Hands OFF Halloween!!



I received an email from a very nice pastor last week.

I wish he would have shut his mouth.

It was a rant against Halloween, chiding and shaking his finger against the sticky candy that rotted teeth and the monstrous variations of adults in costumes.  It was quite funny actually, though this nice man didn’t mean to be funny.

And that brings me to my own rant.

Halloween was (and still is in my mind) a time of Great Expectation. Perhaps it was the rare smorgasborg of candy  we got ( certainly  a key element of the holiday for us kids), but it also had something else  there  we weren’t exactly aware of.

I think most of us young kids fell under the spell of the changing of the season.  There was that juncture , that hinge, that turn in the weather that decidedly ended the balm of Summer and brought on the difference of Autumn.  We could see the harvest brought in, and even if our parents weren’t farmers, the stores were stocked with evidence in apples, nuts, fruits of the Fall.  Roadside stands sprung up with Fall produce and there  was the hurry by our mothers perhaps to make sure that there were jams and jellies and produce stocked in the root cellar.

Winter was acomin’ in.

I came from a time when people had fridges, but root cellars were where you placed the root crops: pumpkins, onions, turnips, potatoes, garlic.  The apples of the fall were carefully wrapped in newspaper, the gourds hung to dry for seeds, and crops that grew underground and some with tough skins above, were part of this cellar harvest.

It was also the change in the skies.  The blue of summer was diffused with tendrils of clouds which defined the cold of the upper atmospheres.  The chill wind did blow and we watched the migration of the birds in awe.  The honking of the geese and the migration of the turkey buzzards some days cast black streamers against the sky for hours.

We knew a little about Death.  Our pets and farm animals had died or been slaughtered, but that was a natural part of life and childhood.  This seasonal death was something  different, mysterious, intangible.

We didn’t know about Samhain, but we did know about the harvest.  We had our yearly Harvest Home, and this year my former community celebrated it’s 127th year.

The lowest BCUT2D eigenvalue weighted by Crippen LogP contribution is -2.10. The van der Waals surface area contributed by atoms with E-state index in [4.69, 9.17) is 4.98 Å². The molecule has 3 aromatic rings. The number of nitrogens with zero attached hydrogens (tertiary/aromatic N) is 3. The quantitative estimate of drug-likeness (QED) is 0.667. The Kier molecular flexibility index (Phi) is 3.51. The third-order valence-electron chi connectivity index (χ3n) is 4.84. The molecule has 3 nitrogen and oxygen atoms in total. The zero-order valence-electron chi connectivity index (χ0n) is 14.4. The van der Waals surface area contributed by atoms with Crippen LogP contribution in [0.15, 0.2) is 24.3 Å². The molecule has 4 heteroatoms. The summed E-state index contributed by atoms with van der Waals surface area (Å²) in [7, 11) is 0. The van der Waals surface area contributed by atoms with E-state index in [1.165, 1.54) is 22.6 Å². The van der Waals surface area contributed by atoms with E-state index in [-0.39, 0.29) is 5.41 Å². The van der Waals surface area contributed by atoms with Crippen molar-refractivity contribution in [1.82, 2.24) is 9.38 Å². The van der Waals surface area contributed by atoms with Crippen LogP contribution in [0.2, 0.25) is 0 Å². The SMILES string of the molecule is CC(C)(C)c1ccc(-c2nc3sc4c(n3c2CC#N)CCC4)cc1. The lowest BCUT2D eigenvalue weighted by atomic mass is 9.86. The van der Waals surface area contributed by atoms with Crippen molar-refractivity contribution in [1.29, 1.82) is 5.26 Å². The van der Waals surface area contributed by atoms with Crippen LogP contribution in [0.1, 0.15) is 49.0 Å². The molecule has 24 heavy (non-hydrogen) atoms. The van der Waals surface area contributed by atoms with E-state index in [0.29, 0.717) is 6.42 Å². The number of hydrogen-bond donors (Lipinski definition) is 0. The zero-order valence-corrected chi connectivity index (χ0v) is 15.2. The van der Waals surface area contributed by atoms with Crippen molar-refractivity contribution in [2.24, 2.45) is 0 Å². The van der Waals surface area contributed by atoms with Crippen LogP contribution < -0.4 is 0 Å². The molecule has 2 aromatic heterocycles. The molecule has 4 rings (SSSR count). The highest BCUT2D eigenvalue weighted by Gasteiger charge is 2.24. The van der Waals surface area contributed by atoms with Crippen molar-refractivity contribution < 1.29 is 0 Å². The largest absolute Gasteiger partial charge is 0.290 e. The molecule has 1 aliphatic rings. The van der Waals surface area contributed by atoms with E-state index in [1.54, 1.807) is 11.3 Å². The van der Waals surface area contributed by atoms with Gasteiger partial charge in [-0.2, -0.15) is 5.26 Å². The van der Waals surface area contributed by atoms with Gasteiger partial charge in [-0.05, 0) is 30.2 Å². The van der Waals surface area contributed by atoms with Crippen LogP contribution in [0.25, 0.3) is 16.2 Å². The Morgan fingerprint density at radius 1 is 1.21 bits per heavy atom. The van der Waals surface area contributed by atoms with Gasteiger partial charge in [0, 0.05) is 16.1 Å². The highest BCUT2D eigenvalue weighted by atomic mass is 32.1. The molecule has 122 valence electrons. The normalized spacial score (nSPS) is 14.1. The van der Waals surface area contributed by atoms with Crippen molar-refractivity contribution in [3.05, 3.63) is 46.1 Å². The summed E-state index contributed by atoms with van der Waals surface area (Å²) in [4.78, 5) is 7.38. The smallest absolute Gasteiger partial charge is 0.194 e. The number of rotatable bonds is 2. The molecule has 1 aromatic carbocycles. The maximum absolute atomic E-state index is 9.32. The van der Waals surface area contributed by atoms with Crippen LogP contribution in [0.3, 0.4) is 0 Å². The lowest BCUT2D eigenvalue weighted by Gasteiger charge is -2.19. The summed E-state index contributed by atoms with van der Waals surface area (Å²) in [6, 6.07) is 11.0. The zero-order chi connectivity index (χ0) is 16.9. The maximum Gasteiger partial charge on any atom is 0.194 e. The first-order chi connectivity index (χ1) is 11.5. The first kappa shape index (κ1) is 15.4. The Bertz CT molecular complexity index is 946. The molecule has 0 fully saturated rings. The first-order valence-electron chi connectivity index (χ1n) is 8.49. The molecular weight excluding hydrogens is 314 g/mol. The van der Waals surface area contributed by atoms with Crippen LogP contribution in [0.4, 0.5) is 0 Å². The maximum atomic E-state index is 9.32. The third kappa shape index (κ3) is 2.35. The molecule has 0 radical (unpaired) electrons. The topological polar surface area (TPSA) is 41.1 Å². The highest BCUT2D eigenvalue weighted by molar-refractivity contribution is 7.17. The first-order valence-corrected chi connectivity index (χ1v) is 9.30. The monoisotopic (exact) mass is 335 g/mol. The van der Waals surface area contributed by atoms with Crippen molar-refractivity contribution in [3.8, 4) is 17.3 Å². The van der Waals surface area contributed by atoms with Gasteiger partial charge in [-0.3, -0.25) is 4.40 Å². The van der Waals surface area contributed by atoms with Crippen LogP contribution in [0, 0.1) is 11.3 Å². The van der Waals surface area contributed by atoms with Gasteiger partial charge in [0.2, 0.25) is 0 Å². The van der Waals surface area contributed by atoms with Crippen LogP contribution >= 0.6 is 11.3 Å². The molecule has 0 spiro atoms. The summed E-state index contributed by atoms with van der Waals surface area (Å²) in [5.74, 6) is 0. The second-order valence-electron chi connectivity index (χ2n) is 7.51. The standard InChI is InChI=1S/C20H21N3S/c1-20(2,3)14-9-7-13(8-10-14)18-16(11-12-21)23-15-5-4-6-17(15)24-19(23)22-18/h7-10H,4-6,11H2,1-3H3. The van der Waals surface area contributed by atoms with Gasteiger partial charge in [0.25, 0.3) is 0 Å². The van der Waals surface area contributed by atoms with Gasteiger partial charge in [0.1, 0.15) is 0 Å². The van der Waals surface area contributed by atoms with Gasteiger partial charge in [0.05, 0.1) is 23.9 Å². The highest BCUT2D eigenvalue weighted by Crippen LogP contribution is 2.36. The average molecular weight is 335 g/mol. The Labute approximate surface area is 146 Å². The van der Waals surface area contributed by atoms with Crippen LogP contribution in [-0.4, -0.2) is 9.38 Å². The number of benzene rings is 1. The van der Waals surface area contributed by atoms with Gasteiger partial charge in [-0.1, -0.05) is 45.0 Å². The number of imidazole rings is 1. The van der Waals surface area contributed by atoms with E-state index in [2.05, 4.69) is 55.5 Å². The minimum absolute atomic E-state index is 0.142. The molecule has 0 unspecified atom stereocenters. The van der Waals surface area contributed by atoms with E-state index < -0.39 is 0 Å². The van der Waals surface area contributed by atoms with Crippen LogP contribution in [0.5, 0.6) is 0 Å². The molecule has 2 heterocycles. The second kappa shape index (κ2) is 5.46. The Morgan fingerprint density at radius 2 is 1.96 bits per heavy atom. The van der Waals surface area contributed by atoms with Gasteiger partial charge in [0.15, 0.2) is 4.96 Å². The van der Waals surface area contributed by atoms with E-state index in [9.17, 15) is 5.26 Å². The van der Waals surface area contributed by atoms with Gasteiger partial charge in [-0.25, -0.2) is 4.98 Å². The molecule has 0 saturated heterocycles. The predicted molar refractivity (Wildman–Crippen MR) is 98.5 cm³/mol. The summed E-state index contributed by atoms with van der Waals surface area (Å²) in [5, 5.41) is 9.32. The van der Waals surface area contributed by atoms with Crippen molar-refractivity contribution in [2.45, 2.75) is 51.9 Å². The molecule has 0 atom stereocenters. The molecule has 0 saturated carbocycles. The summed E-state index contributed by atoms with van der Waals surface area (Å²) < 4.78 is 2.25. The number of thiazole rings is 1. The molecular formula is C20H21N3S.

Samhain was the Celtic part of the year, when the harvest was celebrated.  It was also believed there was a thinness, a rip in the envelop of what surrounded us, when the spirits came through and either were welcomed or bedeviled.  In Ireland and Scotland, young men would dress in white rags and smear coal dust on their faces and go out at Halloween to scare off the evil or bad spirits.  A candle was placed in a west window to welcome the spirits of ancestors to the house.

Turnips and rutabagas were carved into faces.  This was probably a throwback to the Celtic warrior traditions of headhunting: heads were taken from enemies and set on pikes as trophies and warnings. Pumpkins were more of an early American fruit and easier to carve.

Halloween has many parts to it depending on culture and customs.  The Romans who occupied the Celtic lands for four hundred years brought their own customs.  Feralia was the Roman holiday celebrating the passing of the dead.  Pomona was the Roman goddess of fruit and trees.  Her symbol is the apple.  Probably bobbing for apples comes from this.

I remember my own Halloweens as a child.  We lived in a rather spooky pre-Revolutionary War region, and ghosts were part of the local ‘color’.  I knew of a couple of Revolutionary war soldiers, mostly British, who had been hung from the rafters of a couple of local barns.  Knew the legends of the specters in white, floating around these old houses with candles. Had one ghostly experience when I was 12 years old.  Knew some of the legends of vengeful Leni-Lanape Indians and some hapless Dutch settlers.